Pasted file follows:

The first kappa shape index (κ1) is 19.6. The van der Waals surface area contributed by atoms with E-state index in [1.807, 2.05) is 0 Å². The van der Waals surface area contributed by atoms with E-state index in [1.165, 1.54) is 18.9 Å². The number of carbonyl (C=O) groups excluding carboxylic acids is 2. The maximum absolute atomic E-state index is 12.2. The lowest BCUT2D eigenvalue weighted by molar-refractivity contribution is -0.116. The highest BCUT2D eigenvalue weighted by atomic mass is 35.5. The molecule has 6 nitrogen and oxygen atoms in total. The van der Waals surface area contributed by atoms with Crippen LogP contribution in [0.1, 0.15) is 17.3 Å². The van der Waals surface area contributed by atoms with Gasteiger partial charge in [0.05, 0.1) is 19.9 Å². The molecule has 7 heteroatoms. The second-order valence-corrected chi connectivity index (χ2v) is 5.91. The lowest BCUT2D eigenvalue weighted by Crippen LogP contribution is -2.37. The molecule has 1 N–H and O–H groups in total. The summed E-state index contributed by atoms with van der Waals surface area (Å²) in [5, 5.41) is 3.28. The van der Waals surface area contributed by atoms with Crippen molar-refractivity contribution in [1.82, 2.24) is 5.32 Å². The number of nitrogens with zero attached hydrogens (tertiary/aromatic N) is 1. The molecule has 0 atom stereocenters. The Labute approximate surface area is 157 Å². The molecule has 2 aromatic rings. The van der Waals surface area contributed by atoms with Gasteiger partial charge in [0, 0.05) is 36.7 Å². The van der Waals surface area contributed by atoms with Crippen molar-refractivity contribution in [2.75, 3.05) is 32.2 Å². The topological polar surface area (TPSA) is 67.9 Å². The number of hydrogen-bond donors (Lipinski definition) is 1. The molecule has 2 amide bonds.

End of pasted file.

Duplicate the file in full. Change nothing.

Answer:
The first kappa shape index (κ1) is 19.6. The van der Waals surface area contributed by atoms with E-state index in [1.807, 2.05) is 0 Å². The van der Waals surface area contributed by atoms with E-state index in [1.165, 1.54) is 18.9 Å². The number of carbonyl (C=O) groups excluding carboxylic acids is 2. The maximum absolute atomic E-state index is 12.2. The lowest BCUT2D eigenvalue weighted by molar-refractivity contribution is -0.116. The highest BCUT2D eigenvalue weighted by atomic mass is 35.5. The molecule has 6 nitrogen and oxygen atoms in total. The van der Waals surface area contributed by atoms with Crippen LogP contribution in [0.1, 0.15) is 17.3 Å². The van der Waals surface area contributed by atoms with Gasteiger partial charge in [0.05, 0.1) is 19.9 Å². The molecule has 7 heteroatoms. The second-order valence-corrected chi connectivity index (χ2v) is 5.91. The lowest BCUT2D eigenvalue weighted by Crippen LogP contribution is -2.37. The molecule has 1 N–H and O–H groups in total. The summed E-state index contributed by atoms with van der Waals surface area (Å²) in [5, 5.41) is 3.28. The van der Waals surface area contributed by atoms with Crippen molar-refractivity contribution in [1.82, 2.24) is 5.32 Å². The number of nitrogens with zero attached hydrogens (tertiary/aromatic N) is 1. The molecule has 0 atom stereocenters. The Labute approximate surface area is 157 Å². The molecule has 2 aromatic rings. The van der Waals surface area contributed by atoms with Gasteiger partial charge in [0, 0.05) is 36.7 Å². The van der Waals surface area contributed by atoms with Crippen molar-refractivity contribution in [2.75, 3.05) is 32.2 Å². The topological polar surface area (TPSA) is 67.9 Å². The number of hydrogen-bond donors (Lipinski definition) is 1. The molecule has 2 amide bonds.